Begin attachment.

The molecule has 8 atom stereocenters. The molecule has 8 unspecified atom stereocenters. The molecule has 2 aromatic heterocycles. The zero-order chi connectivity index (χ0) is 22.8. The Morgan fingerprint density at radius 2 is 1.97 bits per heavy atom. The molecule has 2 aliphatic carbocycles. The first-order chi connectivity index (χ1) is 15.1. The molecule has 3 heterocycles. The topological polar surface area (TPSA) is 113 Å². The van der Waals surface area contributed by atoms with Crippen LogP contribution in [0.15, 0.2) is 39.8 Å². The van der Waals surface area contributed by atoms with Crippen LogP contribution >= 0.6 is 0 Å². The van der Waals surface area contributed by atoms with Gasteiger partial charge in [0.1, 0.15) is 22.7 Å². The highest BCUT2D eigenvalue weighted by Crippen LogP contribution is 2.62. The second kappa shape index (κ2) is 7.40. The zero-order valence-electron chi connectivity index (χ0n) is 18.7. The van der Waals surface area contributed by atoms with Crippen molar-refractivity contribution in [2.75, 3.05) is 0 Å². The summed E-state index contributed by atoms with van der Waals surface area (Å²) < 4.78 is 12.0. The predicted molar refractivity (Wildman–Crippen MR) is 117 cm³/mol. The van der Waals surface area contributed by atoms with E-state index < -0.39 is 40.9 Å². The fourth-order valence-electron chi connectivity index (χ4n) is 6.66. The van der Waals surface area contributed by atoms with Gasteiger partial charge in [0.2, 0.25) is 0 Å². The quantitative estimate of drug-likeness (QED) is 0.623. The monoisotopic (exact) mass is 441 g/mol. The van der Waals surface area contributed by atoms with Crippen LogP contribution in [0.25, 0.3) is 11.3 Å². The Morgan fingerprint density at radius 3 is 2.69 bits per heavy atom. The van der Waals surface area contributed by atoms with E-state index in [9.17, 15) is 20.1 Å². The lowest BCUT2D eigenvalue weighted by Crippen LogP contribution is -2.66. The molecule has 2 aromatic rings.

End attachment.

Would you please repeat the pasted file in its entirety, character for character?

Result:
The molecule has 8 atom stereocenters. The molecule has 8 unspecified atom stereocenters. The molecule has 2 aromatic heterocycles. The zero-order chi connectivity index (χ0) is 22.8. The Morgan fingerprint density at radius 2 is 1.97 bits per heavy atom. The molecule has 2 aliphatic carbocycles. The first-order chi connectivity index (χ1) is 15.1. The molecule has 3 heterocycles. The topological polar surface area (TPSA) is 113 Å². The van der Waals surface area contributed by atoms with Crippen LogP contribution in [0.15, 0.2) is 39.8 Å². The van der Waals surface area contributed by atoms with Crippen LogP contribution >= 0.6 is 0 Å². The van der Waals surface area contributed by atoms with Gasteiger partial charge in [0.1, 0.15) is 22.7 Å². The highest BCUT2D eigenvalue weighted by Crippen LogP contribution is 2.62. The second kappa shape index (κ2) is 7.40. The zero-order valence-electron chi connectivity index (χ0n) is 18.7. The van der Waals surface area contributed by atoms with Crippen molar-refractivity contribution in [2.75, 3.05) is 0 Å². The summed E-state index contributed by atoms with van der Waals surface area (Å²) < 4.78 is 12.0. The predicted molar refractivity (Wildman–Crippen MR) is 117 cm³/mol. The van der Waals surface area contributed by atoms with E-state index < -0.39 is 40.9 Å². The fourth-order valence-electron chi connectivity index (χ4n) is 6.66. The van der Waals surface area contributed by atoms with Gasteiger partial charge in [0.2, 0.25) is 0 Å². The quantitative estimate of drug-likeness (QED) is 0.623. The monoisotopic (exact) mass is 441 g/mol. The van der Waals surface area contributed by atoms with Crippen LogP contribution in [0.25, 0.3) is 11.3 Å². The Morgan fingerprint density at radius 3 is 2.69 bits per heavy atom. The van der Waals surface area contributed by atoms with E-state index in [9.17, 15) is 20.1 Å². The lowest BCUT2D eigenvalue weighted by Crippen LogP contribution is -2.66. The molecule has 2 aromatic rings.